WASHINGTON (Nov. 3)
Jewish candidates won at least 21 seats in the new House of Representatives yesterday–equal to the record number held by Jews in the last Congress. They may pick up another seat in Illinois where incumbent Democrat Abner Mikva is in a tight race that is headed for a recount. The only Jewish incumbent to lose a re-election bid is Iowa Democrat Edward Mezvinsky who was seeking a third term.
Two other Representatives in the 94th Congress–Belia Abzug (D.NY) and Sam Steiger (R. Ariz.)–retired from the House to run for the Senate and both lost in their bids.
Seventeen incumbents were re-elected along with four newcomers to the 95th Congress. They are Marc Marks, a Republican lawyer of Sharon, Pa.; Democrat Anthony Beilenson, a California State Senator, and lawyer of Beverly Hills; Democrat Theodore Weiss, who replaces Mrs. Abzug in New York City, and Dan Glickman, the Democratic president of the school board in Wichita, Kansas.
Rep. Sidney Yates (D.III.) won reelection easily yesterday, gaining his 14th term in his Chicago district to continue as dean of the Jewish delegation in the House.
In one of the most startling upsets of the Congressional races, Glickman defeated Republican Garner Shriver who has served 32 years in the House and was seeking his 17th term. Glickman was reported as having received 51 percent of the vote to Shriver’s 48 percent. Republican Willis Gradison, former Mayor of Cincinnati, gained his second term easily, gathering 61 percent of the vote.
INCUMBENTS WHO WON
Incumbents who won included Joshua Eilberg (D.Pa.) who gained his sixth term by defeating his Republican opponent in a Philadelphia district by better than two to one. The vote for Eilberg was 142,307 to 67,109 for James Mumford. Also winning was William Lehman (D.Fla.), who defeated Republican businessman Arnold Spiegel-man, also Jewish, by a 3-1 margin in the Miami area to gain a third term. Lehman, a former businessman and college literature professor, went to Congress after being chairman of the Dade County school board.
In Atlanta, Georgia, lawyer Elliot Levitas, a Democrat, won a second House term by getting 68 percent of the vote, defeating Republican George Warren. In Maryland, Democratic Congresswoman Gladys Spellman won a second term but lawyer Lanny Davis, also a Democrat seeking a first term, lost in suburban Montgomery County which has a large Jewish population. Both Spellman and Davis campaigned in districts adjoining Washington.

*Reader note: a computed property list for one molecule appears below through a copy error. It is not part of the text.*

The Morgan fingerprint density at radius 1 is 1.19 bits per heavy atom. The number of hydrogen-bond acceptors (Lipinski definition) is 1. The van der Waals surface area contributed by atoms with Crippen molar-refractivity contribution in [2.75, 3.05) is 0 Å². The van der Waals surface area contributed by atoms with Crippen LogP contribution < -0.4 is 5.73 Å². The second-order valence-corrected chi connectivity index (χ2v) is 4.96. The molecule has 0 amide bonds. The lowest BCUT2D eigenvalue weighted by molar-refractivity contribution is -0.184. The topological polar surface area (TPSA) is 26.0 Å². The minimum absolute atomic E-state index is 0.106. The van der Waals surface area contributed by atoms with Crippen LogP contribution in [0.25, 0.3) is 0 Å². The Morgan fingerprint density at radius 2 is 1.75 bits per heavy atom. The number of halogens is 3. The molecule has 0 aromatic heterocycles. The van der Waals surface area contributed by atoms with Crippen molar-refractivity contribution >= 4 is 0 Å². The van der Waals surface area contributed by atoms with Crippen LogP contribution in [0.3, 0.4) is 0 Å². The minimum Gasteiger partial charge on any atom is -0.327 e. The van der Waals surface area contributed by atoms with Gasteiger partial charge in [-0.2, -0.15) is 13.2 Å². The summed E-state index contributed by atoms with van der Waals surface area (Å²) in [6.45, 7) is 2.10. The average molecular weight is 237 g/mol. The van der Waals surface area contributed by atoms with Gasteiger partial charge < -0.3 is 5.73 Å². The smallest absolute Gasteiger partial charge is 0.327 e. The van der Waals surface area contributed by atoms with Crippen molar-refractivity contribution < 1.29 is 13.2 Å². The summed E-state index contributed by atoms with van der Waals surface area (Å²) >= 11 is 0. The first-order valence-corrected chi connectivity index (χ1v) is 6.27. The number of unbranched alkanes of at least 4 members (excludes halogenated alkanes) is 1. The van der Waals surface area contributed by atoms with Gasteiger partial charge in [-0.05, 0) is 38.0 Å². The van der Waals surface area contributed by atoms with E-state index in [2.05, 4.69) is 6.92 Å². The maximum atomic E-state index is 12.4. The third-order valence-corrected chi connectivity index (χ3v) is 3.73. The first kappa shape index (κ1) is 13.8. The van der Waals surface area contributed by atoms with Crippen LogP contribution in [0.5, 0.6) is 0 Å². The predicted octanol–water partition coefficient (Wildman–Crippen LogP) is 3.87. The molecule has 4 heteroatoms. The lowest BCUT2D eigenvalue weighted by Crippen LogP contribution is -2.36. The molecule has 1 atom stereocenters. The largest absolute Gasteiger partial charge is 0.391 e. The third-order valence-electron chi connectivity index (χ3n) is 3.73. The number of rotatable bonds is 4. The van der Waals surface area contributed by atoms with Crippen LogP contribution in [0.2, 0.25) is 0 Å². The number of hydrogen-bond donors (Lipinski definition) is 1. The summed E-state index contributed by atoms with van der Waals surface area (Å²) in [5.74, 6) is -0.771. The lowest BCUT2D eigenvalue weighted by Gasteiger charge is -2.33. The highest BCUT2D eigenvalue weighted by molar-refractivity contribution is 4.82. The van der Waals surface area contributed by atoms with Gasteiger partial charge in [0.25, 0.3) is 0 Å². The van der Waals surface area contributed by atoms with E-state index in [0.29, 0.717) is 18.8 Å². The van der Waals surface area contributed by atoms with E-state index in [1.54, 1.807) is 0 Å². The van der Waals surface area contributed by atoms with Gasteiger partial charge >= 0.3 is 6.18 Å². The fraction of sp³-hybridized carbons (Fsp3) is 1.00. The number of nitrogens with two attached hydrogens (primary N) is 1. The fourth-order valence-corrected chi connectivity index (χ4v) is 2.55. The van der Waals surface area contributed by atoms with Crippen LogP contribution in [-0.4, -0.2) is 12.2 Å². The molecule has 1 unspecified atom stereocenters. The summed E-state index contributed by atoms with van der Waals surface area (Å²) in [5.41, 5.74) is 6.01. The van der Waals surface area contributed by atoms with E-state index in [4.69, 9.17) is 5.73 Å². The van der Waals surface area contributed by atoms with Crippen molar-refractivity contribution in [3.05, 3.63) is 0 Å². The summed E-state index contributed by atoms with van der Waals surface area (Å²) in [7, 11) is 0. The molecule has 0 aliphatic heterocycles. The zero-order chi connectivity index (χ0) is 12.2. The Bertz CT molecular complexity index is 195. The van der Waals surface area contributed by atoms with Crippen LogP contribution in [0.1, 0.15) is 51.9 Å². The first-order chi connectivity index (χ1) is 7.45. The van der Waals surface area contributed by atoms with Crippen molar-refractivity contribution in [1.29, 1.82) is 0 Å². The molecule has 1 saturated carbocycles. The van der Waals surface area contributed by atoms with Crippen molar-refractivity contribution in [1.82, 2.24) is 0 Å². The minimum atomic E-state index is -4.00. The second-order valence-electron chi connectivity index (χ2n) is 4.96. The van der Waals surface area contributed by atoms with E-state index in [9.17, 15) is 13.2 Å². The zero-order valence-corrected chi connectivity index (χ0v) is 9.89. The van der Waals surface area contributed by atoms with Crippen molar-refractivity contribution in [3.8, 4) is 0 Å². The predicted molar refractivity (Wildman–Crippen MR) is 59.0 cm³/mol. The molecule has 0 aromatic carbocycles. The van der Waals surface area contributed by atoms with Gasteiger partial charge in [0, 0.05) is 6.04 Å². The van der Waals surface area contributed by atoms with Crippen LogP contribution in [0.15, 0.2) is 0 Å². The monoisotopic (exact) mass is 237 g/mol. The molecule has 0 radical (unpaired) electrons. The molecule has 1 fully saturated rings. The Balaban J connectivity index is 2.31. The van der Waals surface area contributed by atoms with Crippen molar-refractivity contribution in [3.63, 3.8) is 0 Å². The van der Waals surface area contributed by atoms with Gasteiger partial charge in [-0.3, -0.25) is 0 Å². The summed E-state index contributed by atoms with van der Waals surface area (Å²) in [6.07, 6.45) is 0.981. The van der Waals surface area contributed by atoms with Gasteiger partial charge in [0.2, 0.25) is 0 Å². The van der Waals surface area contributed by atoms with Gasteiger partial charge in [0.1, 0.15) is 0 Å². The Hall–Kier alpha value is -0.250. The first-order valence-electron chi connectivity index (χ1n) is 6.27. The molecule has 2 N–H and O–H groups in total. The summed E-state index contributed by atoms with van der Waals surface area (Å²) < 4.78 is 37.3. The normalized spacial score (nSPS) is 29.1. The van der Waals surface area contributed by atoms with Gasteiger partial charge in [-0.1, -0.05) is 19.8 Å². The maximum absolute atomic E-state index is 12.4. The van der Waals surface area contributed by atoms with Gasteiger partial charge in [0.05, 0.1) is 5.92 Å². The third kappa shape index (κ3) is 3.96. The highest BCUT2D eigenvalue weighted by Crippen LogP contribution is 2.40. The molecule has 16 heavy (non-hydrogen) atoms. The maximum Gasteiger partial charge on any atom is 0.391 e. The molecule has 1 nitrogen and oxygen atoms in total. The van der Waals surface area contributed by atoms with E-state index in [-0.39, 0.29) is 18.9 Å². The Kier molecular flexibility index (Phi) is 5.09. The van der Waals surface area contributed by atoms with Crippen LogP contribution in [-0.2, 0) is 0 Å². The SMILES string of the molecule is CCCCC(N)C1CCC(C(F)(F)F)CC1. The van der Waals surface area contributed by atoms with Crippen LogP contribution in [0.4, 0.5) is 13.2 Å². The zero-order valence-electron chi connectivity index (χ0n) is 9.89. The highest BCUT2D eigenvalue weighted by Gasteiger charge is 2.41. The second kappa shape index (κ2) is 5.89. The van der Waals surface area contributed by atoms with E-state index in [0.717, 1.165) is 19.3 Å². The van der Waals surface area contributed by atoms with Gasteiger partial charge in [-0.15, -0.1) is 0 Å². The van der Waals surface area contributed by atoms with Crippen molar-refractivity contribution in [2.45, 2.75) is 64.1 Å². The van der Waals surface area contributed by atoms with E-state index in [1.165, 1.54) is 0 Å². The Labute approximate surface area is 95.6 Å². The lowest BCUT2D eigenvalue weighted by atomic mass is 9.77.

Mezvinsky, an Iowa City lawyer seeking his second term, lost to Republican James Leach, a millionaire businessman of Davenport, Iowa. A recount was indicated on the vote in the Illinois district outside Chicago where Mikva was reported both ahead by 200 votes and behind by 100 in his rematch with Republican Sam Young, Mikva defeated Young two years ago by 2000 votes. In California, John Krebs, a lawyer from Fresno in the agricultural San Joaquin Valley, won a second term. Henry Waxman was also reelected. Both are Democrats.
OTHER WINNERS AND LOSERS
Among Jewish candidates who lost were Don Friedman, a Republican in Denver, Colorado, who was defeated by Congresswoman Patricia Schroeder, a Democrat, and in Massachusetts, Boston lawyer Arthur Mason, a Republican, was beaten by Rep. Robert Drinan, a Democrat who gathered 53 percent of the vote to win his fourth term in the district embracing Boston suburbs.
Other Jewish candidates meeting defeat were Democrat Dorothy Becket who bowed to Republican incumbent William Broomfield, and James Burdick, a Republican, who lost to incumbent Democrat William Brodhead in their House races in Michigan. In Florida, Charles Friedman, a Hollywood dentist, lost to incumbent Rep. J. Herbert Burke, a Republican. Other Jewish candidates who failed to win Congressional bids were Allard Lowenstein in New York, and Arthur Goodman Jr. of Charlotte, N.C.
All the Jewish incumbents in New York State were re-elected except Mrs. Abzug. They are Democrats Elizabeth Holtzman, Edward I. Koch, Richard Ottinger, Frederick Richmond, Benjamin Rosenthal, Stephen Solarz, James Scheuer, and Lester Wolf and Republican Benjamin Gilman.